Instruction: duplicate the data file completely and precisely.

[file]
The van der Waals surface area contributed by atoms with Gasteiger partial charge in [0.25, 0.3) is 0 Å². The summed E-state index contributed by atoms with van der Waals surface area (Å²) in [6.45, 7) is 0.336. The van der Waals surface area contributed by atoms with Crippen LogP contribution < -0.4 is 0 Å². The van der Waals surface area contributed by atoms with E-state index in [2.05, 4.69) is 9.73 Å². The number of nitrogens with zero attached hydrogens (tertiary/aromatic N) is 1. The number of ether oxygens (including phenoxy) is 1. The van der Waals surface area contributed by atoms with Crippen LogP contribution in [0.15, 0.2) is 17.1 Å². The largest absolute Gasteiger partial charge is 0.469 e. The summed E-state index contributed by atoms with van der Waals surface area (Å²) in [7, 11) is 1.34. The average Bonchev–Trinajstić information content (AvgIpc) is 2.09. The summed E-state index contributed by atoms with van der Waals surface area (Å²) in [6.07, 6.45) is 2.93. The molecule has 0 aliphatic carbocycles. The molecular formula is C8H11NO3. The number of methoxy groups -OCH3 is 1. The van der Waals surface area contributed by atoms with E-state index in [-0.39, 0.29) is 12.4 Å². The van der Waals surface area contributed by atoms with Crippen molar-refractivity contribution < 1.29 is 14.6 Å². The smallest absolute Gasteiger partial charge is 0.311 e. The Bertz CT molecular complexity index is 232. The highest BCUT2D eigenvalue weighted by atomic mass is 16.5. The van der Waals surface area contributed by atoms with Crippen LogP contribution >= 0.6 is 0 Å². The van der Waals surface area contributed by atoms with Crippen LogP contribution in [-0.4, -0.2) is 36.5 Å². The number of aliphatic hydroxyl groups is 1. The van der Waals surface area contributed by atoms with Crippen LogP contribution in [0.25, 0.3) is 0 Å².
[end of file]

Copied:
The van der Waals surface area contributed by atoms with Gasteiger partial charge in [0.25, 0.3) is 0 Å². The summed E-state index contributed by atoms with van der Waals surface area (Å²) in [6.45, 7) is 0.336. The van der Waals surface area contributed by atoms with Crippen LogP contribution < -0.4 is 0 Å². The van der Waals surface area contributed by atoms with E-state index in [2.05, 4.69) is 9.73 Å². The number of nitrogens with zero attached hydrogens (tertiary/aromatic N) is 1. The number of ether oxygens (including phenoxy) is 1. The van der Waals surface area contributed by atoms with Crippen LogP contribution in [0.15, 0.2) is 17.1 Å². The largest absolute Gasteiger partial charge is 0.469 e. The summed E-state index contributed by atoms with van der Waals surface area (Å²) in [7, 11) is 1.34. The average Bonchev–Trinajstić information content (AvgIpc) is 2.09. The summed E-state index contributed by atoms with van der Waals surface area (Å²) in [6.07, 6.45) is 2.93. The molecule has 0 aliphatic carbocycles. The molecular formula is C8H11NO3. The number of methoxy groups -OCH3 is 1. The van der Waals surface area contributed by atoms with E-state index in [-0.39, 0.29) is 12.4 Å². The van der Waals surface area contributed by atoms with Crippen molar-refractivity contribution < 1.29 is 14.6 Å². The smallest absolute Gasteiger partial charge is 0.311 e. The Bertz CT molecular complexity index is 232. The highest BCUT2D eigenvalue weighted by atomic mass is 16.5. The van der Waals surface area contributed by atoms with Crippen LogP contribution >= 0.6 is 0 Å². The van der Waals surface area contributed by atoms with Crippen LogP contribution in [-0.4, -0.2) is 36.5 Å². The number of aliphatic hydroxyl groups is 1. The van der Waals surface area contributed by atoms with Crippen LogP contribution in [0.25, 0.3) is 0 Å².